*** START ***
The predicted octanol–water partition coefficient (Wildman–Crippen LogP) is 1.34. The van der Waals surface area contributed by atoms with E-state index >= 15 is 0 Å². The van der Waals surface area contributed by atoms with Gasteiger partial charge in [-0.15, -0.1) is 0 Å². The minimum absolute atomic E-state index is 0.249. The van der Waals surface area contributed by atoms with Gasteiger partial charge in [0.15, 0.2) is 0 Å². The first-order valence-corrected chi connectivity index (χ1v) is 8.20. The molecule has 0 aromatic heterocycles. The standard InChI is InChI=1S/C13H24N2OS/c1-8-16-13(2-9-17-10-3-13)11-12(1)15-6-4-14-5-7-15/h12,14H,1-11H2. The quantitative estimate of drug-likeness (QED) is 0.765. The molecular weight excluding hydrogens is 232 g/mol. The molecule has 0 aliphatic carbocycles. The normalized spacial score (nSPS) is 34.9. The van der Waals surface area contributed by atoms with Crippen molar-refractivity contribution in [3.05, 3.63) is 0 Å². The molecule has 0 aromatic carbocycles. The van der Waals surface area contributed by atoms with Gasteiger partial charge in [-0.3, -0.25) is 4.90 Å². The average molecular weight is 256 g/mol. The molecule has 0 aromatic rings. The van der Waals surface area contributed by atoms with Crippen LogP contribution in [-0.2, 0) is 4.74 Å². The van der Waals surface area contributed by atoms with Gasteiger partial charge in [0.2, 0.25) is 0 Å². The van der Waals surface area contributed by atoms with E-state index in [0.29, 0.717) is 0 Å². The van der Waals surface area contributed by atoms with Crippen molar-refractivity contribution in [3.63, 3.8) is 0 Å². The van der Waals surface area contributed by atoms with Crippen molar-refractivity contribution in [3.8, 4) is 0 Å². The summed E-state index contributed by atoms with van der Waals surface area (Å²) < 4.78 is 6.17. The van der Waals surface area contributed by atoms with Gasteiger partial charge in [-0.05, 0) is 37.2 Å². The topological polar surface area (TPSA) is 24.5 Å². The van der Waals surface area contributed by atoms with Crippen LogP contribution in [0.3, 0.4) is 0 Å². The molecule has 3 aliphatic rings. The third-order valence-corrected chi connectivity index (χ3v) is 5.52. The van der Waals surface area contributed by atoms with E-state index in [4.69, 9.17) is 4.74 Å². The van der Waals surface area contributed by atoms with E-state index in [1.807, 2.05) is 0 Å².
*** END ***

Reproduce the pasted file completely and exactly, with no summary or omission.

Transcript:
The predicted octanol–water partition coefficient (Wildman–Crippen LogP) is 1.34. The van der Waals surface area contributed by atoms with E-state index >= 15 is 0 Å². The van der Waals surface area contributed by atoms with Gasteiger partial charge in [-0.15, -0.1) is 0 Å². The minimum absolute atomic E-state index is 0.249. The van der Waals surface area contributed by atoms with Gasteiger partial charge in [0.15, 0.2) is 0 Å². The first-order valence-corrected chi connectivity index (χ1v) is 8.20. The molecule has 0 aromatic heterocycles. The standard InChI is InChI=1S/C13H24N2OS/c1-8-16-13(2-9-17-10-3-13)11-12(1)15-6-4-14-5-7-15/h12,14H,1-11H2. The quantitative estimate of drug-likeness (QED) is 0.765. The molecular weight excluding hydrogens is 232 g/mol. The molecule has 0 aliphatic carbocycles. The normalized spacial score (nSPS) is 34.9. The van der Waals surface area contributed by atoms with Crippen molar-refractivity contribution in [3.05, 3.63) is 0 Å². The molecule has 0 aromatic carbocycles. The van der Waals surface area contributed by atoms with Gasteiger partial charge in [-0.3, -0.25) is 4.90 Å². The average molecular weight is 256 g/mol. The molecule has 0 aromatic rings. The van der Waals surface area contributed by atoms with Crippen LogP contribution in [-0.2, 0) is 4.74 Å². The van der Waals surface area contributed by atoms with Gasteiger partial charge in [0.2, 0.25) is 0 Å². The van der Waals surface area contributed by atoms with E-state index in [0.29, 0.717) is 0 Å². The van der Waals surface area contributed by atoms with Crippen molar-refractivity contribution in [3.63, 3.8) is 0 Å². The van der Waals surface area contributed by atoms with Crippen molar-refractivity contribution in [3.8, 4) is 0 Å². The summed E-state index contributed by atoms with van der Waals surface area (Å²) < 4.78 is 6.17. The van der Waals surface area contributed by atoms with Gasteiger partial charge in [-0.05, 0) is 37.2 Å². The topological polar surface area (TPSA) is 24.5 Å². The van der Waals surface area contributed by atoms with Crippen LogP contribution in [0.3, 0.4) is 0 Å². The molecule has 3 aliphatic rings. The third-order valence-corrected chi connectivity index (χ3v) is 5.52. The van der Waals surface area contributed by atoms with E-state index in [4.69, 9.17) is 4.74 Å². The van der Waals surface area contributed by atoms with E-state index in [1.807, 2.05) is 0 Å².